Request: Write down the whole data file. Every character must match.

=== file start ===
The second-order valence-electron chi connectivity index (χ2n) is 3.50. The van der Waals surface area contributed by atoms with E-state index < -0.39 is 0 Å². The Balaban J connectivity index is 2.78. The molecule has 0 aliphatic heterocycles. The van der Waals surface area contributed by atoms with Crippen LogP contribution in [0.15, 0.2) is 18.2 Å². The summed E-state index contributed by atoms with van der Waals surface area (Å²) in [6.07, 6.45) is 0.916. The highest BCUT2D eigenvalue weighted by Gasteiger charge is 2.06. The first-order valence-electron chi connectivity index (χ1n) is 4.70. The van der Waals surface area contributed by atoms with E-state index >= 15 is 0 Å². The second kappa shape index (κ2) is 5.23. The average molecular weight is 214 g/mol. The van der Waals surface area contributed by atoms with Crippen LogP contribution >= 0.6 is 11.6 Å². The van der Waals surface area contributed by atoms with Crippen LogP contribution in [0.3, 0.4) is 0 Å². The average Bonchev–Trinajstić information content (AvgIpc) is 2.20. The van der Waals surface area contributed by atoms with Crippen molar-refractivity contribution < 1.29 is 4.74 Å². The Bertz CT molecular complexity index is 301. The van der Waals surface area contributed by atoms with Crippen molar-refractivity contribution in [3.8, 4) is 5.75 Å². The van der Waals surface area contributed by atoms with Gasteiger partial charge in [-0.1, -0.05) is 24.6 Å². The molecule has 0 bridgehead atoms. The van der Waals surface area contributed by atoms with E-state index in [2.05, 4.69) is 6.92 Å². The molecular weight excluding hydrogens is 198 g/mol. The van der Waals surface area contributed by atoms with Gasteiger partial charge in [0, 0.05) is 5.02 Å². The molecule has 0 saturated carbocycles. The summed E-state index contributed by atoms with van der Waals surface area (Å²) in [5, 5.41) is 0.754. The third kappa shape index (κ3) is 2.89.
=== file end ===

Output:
The second-order valence-electron chi connectivity index (χ2n) is 3.50. The van der Waals surface area contributed by atoms with E-state index < -0.39 is 0 Å². The Balaban J connectivity index is 2.78. The molecule has 0 aliphatic heterocycles. The van der Waals surface area contributed by atoms with Crippen LogP contribution in [0.15, 0.2) is 18.2 Å². The summed E-state index contributed by atoms with van der Waals surface area (Å²) in [6.07, 6.45) is 0.916. The highest BCUT2D eigenvalue weighted by Gasteiger charge is 2.06. The first-order valence-electron chi connectivity index (χ1n) is 4.70. The van der Waals surface area contributed by atoms with E-state index >= 15 is 0 Å². The second kappa shape index (κ2) is 5.23. The average molecular weight is 214 g/mol. The van der Waals surface area contributed by atoms with Crippen LogP contribution >= 0.6 is 11.6 Å². The van der Waals surface area contributed by atoms with Crippen LogP contribution in [0.3, 0.4) is 0 Å². The average Bonchev–Trinajstić information content (AvgIpc) is 2.20. The van der Waals surface area contributed by atoms with Crippen molar-refractivity contribution < 1.29 is 4.74 Å². The Bertz CT molecular complexity index is 301. The van der Waals surface area contributed by atoms with Crippen molar-refractivity contribution in [3.8, 4) is 5.75 Å². The van der Waals surface area contributed by atoms with Gasteiger partial charge in [-0.1, -0.05) is 24.6 Å². The molecule has 0 bridgehead atoms. The van der Waals surface area contributed by atoms with E-state index in [2.05, 4.69) is 6.92 Å². The molecular weight excluding hydrogens is 198 g/mol. The van der Waals surface area contributed by atoms with Gasteiger partial charge in [0, 0.05) is 5.02 Å². The molecule has 0 saturated carbocycles. The summed E-state index contributed by atoms with van der Waals surface area (Å²) in [5, 5.41) is 0.754. The third kappa shape index (κ3) is 2.89.